Chris Gibson illustration by Will Dendis.

Chris Gibson illustration by Will Dendis.

The local race for Congress pits a relative newcomer to the Hudson Valley with deep pockets and a progressive agenda who’s battling the “carpetbagger” label against an incumbent who’s positioned himself as a bipartisan bridge-builder, but who critics call just another vote in an increasingly radicalized Republican House caucus.

In an era where gerrymandering has made competitive congressional elections a relative rarity, the race for the 19th Congressional District between incumbent Republican Chris Gibson and Democratic challenger Sean Eldridge is garnering national attention and putting the spotlight on issues like Obamacare, energy, taxes and women’s health.

“NY-19” covers all of Ulster, Delaware, Greene, Columbia, Otsego, Schoharie and Sullivan counties and parts of Broome, Dutchess, Rensselaer and Montgomery counties. Much of the area was in the old 22nd Congressional District, where Maurice Hinchey earned a reputation as a member of the progressive wing of the Democratic caucus before retiring in 2012. The redrawing of district lines that year led to Gibson, who was elected to the 20th Congressional District in 2010, into a matchup against Ulster-based Democratic candidate Julian Schreibman.

Gibson, a 50-year-old retired Army officer, beat Schreibman 53 to 47 percent (despite losing Ulster), while a Democratic tide gave Barack Obama a 52 to 46 percent margin of victory in the district over Republican Mitt Romney.

Gibson’s 2012 victory in part stemmed from a successful outreach effort to Democratic and non-enrolled voters in the new district, where Republicans hold a slim 147,000-to-144,000 edge in party affiliation. Unaffiliated voters account for 126,000 of NY-19’s electorate. Several prominent Ulster County Democrats, including current Ulster County Legislature chairman John Parete, supported Gibson in 2012 based on his promise to be an independent voice who could make alliances with Democrats and help break Congressional deadlock.

Working against the Democrats this year is the fact that it’s a midterm election; past trends suggest an older, whiter and more conservative electorate, especially compared to the pro-Obama vote in 2012. It’s also the sixth year of the president’s administration, when traditionally the presidential party loses seats.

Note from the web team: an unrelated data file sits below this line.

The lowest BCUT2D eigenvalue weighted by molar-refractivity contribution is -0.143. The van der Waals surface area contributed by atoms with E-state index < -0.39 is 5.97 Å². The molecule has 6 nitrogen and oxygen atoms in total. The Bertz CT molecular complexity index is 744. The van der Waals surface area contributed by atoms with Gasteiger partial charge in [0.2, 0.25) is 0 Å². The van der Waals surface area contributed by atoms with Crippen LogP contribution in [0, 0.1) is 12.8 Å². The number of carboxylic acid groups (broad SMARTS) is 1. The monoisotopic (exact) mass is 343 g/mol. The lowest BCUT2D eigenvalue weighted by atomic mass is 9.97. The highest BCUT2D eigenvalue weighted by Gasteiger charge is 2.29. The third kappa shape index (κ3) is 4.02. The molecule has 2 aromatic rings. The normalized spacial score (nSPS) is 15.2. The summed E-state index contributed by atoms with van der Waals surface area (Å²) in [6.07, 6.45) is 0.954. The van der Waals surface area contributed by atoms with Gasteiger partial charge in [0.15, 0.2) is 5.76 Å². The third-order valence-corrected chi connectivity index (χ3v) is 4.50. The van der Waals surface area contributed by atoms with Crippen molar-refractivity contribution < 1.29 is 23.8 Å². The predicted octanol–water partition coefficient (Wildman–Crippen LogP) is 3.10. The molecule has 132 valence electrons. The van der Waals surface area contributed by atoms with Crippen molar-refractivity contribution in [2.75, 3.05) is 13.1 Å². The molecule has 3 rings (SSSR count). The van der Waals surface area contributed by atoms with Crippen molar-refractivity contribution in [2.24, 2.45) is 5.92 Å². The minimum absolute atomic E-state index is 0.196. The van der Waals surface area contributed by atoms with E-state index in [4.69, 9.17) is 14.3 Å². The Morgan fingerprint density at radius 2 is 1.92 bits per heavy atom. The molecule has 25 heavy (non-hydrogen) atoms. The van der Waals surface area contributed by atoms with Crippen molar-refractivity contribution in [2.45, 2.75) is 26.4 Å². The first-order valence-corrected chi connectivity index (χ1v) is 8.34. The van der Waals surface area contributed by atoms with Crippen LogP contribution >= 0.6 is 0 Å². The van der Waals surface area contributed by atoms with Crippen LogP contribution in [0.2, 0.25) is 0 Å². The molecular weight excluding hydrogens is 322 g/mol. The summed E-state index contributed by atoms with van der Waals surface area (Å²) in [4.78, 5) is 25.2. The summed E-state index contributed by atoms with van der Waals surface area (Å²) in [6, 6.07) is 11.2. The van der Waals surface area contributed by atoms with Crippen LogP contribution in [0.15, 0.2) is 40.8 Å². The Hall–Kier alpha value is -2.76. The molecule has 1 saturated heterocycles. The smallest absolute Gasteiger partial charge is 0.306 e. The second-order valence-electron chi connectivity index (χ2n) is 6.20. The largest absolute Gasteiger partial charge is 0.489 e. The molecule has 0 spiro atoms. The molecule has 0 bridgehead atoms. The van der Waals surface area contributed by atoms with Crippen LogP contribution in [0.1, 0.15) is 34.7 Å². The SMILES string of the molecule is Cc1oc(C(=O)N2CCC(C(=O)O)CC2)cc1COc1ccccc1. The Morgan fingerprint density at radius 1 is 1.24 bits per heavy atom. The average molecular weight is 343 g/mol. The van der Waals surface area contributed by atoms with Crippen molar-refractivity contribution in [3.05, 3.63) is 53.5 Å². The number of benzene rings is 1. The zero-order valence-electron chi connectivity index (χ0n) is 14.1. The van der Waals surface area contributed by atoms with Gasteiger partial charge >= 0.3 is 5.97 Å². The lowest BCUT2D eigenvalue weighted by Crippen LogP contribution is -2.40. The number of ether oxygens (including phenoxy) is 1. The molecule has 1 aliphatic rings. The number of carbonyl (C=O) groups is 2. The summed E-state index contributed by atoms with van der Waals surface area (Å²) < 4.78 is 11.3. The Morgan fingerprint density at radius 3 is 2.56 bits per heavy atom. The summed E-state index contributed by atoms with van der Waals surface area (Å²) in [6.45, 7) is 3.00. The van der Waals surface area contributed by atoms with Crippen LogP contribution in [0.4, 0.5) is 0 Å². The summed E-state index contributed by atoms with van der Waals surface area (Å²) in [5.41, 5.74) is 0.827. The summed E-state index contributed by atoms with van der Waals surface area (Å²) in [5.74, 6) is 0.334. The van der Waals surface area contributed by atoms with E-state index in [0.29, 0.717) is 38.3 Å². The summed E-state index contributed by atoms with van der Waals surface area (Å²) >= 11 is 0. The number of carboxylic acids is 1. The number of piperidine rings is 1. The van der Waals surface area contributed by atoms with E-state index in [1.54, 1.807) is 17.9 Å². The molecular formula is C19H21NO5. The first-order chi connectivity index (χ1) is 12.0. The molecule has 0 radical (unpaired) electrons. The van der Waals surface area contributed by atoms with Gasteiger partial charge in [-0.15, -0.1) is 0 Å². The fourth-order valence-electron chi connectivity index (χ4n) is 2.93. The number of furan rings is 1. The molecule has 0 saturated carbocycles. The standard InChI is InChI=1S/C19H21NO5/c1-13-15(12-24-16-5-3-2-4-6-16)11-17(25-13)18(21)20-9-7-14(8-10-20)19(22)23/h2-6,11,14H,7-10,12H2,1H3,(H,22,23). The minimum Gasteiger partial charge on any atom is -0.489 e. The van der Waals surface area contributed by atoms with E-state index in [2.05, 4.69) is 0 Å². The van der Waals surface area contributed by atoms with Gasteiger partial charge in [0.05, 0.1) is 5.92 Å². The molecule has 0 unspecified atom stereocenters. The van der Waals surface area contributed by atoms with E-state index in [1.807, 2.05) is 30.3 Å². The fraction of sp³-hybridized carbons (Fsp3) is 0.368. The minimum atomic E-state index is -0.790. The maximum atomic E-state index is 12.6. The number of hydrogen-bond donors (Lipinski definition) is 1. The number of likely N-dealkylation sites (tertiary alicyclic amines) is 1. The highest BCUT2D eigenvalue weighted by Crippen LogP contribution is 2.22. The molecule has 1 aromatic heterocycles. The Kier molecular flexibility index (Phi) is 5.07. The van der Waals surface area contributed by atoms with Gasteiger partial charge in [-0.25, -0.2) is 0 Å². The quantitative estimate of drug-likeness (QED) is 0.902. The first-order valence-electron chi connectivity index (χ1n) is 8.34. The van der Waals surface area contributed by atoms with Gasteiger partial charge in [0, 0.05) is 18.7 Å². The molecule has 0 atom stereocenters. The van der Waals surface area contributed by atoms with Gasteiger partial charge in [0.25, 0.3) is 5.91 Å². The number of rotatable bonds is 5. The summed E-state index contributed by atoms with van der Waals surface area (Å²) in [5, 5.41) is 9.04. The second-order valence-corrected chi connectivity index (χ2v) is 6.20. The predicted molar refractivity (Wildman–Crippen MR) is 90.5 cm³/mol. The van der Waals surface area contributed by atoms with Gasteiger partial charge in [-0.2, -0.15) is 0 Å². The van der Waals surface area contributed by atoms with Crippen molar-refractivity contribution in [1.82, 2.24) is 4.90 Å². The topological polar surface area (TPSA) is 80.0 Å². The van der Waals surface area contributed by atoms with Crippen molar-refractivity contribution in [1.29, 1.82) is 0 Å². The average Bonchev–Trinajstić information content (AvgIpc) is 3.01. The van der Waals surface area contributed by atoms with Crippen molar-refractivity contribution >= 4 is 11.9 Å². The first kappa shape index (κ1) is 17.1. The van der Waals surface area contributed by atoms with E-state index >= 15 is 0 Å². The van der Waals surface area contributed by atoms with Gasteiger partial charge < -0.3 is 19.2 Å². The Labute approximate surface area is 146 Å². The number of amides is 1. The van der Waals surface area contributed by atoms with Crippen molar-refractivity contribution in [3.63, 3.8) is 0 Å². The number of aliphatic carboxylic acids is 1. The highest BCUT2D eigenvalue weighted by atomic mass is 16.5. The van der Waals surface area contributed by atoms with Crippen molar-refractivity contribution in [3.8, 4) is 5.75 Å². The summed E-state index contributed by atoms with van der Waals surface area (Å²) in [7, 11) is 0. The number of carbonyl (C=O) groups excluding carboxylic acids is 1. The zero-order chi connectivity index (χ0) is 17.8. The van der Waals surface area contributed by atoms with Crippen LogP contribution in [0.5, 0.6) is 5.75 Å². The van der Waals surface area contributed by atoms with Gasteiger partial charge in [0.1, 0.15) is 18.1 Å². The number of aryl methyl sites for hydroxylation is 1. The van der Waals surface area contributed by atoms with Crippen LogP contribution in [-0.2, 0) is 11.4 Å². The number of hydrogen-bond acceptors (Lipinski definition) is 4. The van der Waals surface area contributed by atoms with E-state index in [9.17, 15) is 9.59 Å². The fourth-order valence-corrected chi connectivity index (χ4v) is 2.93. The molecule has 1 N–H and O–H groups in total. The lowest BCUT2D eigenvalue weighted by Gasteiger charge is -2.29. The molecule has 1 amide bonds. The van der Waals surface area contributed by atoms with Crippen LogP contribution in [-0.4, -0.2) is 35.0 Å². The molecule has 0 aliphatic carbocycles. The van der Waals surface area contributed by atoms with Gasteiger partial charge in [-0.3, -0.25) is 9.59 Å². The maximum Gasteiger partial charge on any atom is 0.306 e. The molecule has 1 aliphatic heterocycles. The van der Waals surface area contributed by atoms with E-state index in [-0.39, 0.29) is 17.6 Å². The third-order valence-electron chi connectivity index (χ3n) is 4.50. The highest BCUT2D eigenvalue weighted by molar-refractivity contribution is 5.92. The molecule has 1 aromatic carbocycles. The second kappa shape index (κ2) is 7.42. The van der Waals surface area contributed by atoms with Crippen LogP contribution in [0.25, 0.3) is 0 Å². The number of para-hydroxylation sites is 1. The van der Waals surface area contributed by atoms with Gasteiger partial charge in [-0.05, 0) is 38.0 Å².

Gibson, a retired U.S. Army colonel and former professor of American government at West Point, has cast a handful of votes that place him, according to most independent political analyses, less conservative than most members of the Republican Congressional caucus and in the center-right of Congress as a whole.

After supporting the first “Ryan budget,” which called for severe cuts in entitlement programs, Gibson voted against the next three. He was one of a handful of Republicans who broke ranks with his caucus rather than risk a government shutdown in a failed effort to defund Obamacare. He voted for reauthorization of the Violence Against Women Act and against a law that would allow intelligence agencies to share cyber-security information with the private sector.

On foreign policy, Gibson whose 24-year Army career included three tours leading combat units in Iraq, has emerged as an advocate for a smaller U.S. military footprint overseas and more limits on presidential authority to deploy combat forces without Congressional approval. He’s a Congressional co-chair of “No Labels,” a group which promotes bipartisan compromise.

Working against gridlock

Gibson says he’s accustomed to criticism from both the left and the right for his compromise votes on controversial issues. “If you think gridlock is a problem, then you’ve got to have the temperament to work together with the guys across the aisle,” said Gibson. “If you say, I have to have 100 percent of what I want, then you have to accept the status quo. [Eldridge] doesn’t seem to get that.”

In response to complaints of a “do-nothing Congress,” Gibson points out votes on a water bill which included aid to victims of Superstorm Sandy, a farm bill that included first-time authorization for an industry-wide marketing campaign for New York’s organic farmers, and the first federally authorized budget in five years. Gibson said that he’s also backed legislation in Congress that added resources to combat opiate abuse and fund Lyme disease research in New York State.

“We’re actually getting things done that are important to upstate New York communities,” said Gibson.

Gibson’s opponents, meanwhile say that his reputation as an independent Republican voice says more about the lock-step nature of the GOP House caucus than his own political inclinations. They note that Gibson has remained solid with his caucus on issues like abortion — he voted for a bill that would ban abortions after 20 weeks — and opposition to raising the federal minimum wage. He signed a pledge, promoted by Americans for Prosperity — a Koch Industries-funded conservative activist group — promising not to vote for any climate change legislation that would raise government revenue. His unwillingness to risk a government shutdown aside, he’s backed a “repeal and replace” strategy regarding Obamacare.

“This ain’t Mississippi, where he has to play to the hard right of the Tea Party,” said former Ulster County and Kingston Democratic Party chairman Tom Hoffay of Gibson’s voting record. “But the fact is, his votes are adding up in favor of the Republican majority in Congress.”

Gibson’s centrist course doesn’t seem to have hurt him with more conservative voters. Conservative talk show host and Ulster County Conservative Party chairman Ed Gaddy said he had found Gibson “easy to work with” and “accessible” on constituent issues. As for his voting record, Gaddy said while he’s disagreed with some of Gibson’s positions he feels Gibson’s been solid on “core issues” that matter to conservative voters.